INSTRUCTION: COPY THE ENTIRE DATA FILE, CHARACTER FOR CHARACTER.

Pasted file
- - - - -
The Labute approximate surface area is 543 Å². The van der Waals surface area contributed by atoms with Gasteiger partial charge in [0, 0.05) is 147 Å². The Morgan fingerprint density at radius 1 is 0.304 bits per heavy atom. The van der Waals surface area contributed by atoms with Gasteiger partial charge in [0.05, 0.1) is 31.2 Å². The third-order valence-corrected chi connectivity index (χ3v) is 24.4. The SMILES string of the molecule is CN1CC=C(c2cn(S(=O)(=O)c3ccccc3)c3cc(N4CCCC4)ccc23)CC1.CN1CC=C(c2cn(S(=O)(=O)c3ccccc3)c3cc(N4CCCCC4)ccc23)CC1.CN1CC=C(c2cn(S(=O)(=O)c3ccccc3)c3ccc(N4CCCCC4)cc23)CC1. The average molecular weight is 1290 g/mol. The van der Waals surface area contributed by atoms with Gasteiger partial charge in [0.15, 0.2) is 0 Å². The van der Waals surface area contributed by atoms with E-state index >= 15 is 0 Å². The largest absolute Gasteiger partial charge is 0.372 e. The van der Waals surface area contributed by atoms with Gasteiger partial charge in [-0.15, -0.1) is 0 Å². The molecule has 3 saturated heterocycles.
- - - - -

The Labute approximate surface area is 543 Å². The van der Waals surface area contributed by atoms with Gasteiger partial charge in [0, 0.05) is 147 Å². The Morgan fingerprint density at radius 1 is 0.304 bits per heavy atom. The van der Waals surface area contributed by atoms with Gasteiger partial charge in [0.05, 0.1) is 31.2 Å². The third-order valence-corrected chi connectivity index (χ3v) is 24.4. The SMILES string of the molecule is CN1CC=C(c2cn(S(=O)(=O)c3ccccc3)c3cc(N4CCCC4)ccc23)CC1.CN1CC=C(c2cn(S(=O)(=O)c3ccccc3)c3cc(N4CCCCC4)ccc23)CC1.CN1CC=C(c2cn(S(=O)(=O)c3ccccc3)c3ccc(N4CCCCC4)cc23)CC1. The average molecular weight is 1290 g/mol. The van der Waals surface area contributed by atoms with Gasteiger partial charge in [0.15, 0.2) is 0 Å². The van der Waals surface area contributed by atoms with E-state index >= 15 is 0 Å². The largest absolute Gasteiger partial charge is 0.372 e. The van der Waals surface area contributed by atoms with Gasteiger partial charge in [-0.15, -0.1) is 0 Å². The molecule has 3 saturated heterocycles.